impaired in his ability to understand, remember, and carry out detailed instructions; make simple
work-related decisions; and accept instructions and respond appropriately to criticism from
supervisors. Dr. Williams also opined that Plaintiff was markedly impaired in his ability to
maintain attention and concentration for extended periods, to interact appropriately with the
general public, and to maintain socially appropriate behavior. Dr. Williams further opined that
Plaintiff’s abilities to perform activities within a schedule, maintain regular attendance, complete
a normal workday and workweek without interruptions from psychologically based symptoms,
and respond appropriately to changes in the work setting were extremely impaired. Lastly, Dr.
Williams made the following comment: “At this time there is no question in my mind that Mr.
Yuchasz is disabled by his severe generalized anxiety disorder.”
(TR 300 (emphasis in
Plaintiff also treated with psychiatrist Paul T. Rajasekhar, M.D. from July 2013 to April
2014, for his mental impairments. (TR 323-25, 347-50, 363-66, 376-81, 421-23.) On March 31,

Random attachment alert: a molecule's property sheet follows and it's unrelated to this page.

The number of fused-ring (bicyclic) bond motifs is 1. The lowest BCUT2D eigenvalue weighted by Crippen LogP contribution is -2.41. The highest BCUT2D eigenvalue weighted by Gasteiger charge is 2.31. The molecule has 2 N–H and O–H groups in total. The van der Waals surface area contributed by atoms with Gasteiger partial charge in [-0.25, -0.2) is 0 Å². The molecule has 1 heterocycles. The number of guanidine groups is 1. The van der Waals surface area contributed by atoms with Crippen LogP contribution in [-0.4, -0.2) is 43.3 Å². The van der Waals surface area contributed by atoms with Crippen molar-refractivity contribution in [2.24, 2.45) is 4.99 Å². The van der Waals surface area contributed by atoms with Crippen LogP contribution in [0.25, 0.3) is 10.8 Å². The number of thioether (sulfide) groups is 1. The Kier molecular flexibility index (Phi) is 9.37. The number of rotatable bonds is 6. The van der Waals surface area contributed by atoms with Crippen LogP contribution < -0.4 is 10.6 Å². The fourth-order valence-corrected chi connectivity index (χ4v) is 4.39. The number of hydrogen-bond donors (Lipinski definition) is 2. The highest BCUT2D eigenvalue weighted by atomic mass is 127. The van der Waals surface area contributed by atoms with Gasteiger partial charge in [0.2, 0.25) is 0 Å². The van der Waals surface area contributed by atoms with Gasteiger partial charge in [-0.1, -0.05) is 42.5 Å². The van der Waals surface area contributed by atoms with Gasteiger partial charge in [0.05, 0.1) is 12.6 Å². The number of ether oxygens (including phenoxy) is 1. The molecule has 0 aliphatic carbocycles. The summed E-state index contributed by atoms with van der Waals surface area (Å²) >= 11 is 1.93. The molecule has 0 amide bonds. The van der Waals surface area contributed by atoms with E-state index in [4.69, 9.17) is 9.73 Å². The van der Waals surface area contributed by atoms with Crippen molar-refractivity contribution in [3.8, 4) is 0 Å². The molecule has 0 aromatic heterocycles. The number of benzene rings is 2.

2014, Dr. Rajasekhar completed a medical statement form substantially similar to the one
completed by Dr. Williams, on which he indicated that Plaintiff suffered from, among other
things, generalized persistent anxiety, autonomic hyperactivity, apprehensive expectation,
recurrent obsessions or compulsions, and recurrent and intrusive recollections of a traumatic
experience. (TR 384-86.) Dr. Rajasekhar opined that Plaintiff exhibited a marked restriction in
activities of daily living; an extreme difficulty in maintaining social functioning; deficiencies of
concentration, persistence, or pace; and repeated episodes of decompensation.
Additionally, Dr. Rajasekhar opined that Plaintiff’s impairments presented several functional
limitations. (TR 385-86.) For example, Dr. Rajasekhar found that Plaintiff was moderately
impaired in his ability to remember locations and work-like procedures, and to understand,
remember, and carry out very short and simple instructions. He opined that Plaintiff’s abilities to
understand, remember, and carry out detailed instructions; maintain attention and concentration
for extended periods; sustain an ordinary routine without special supervision; make simple workrelated decisions; and ask simple questions or request assistance were markedly impaired. Dr.
Rajasekhar further opined that Plaintiff’s abilities to perform activities within a schedule,
maintain regular attendance, work in coordination and proximity with others, complete a normal
workday and workweek without interruptions from psychologically-based symptoms, interact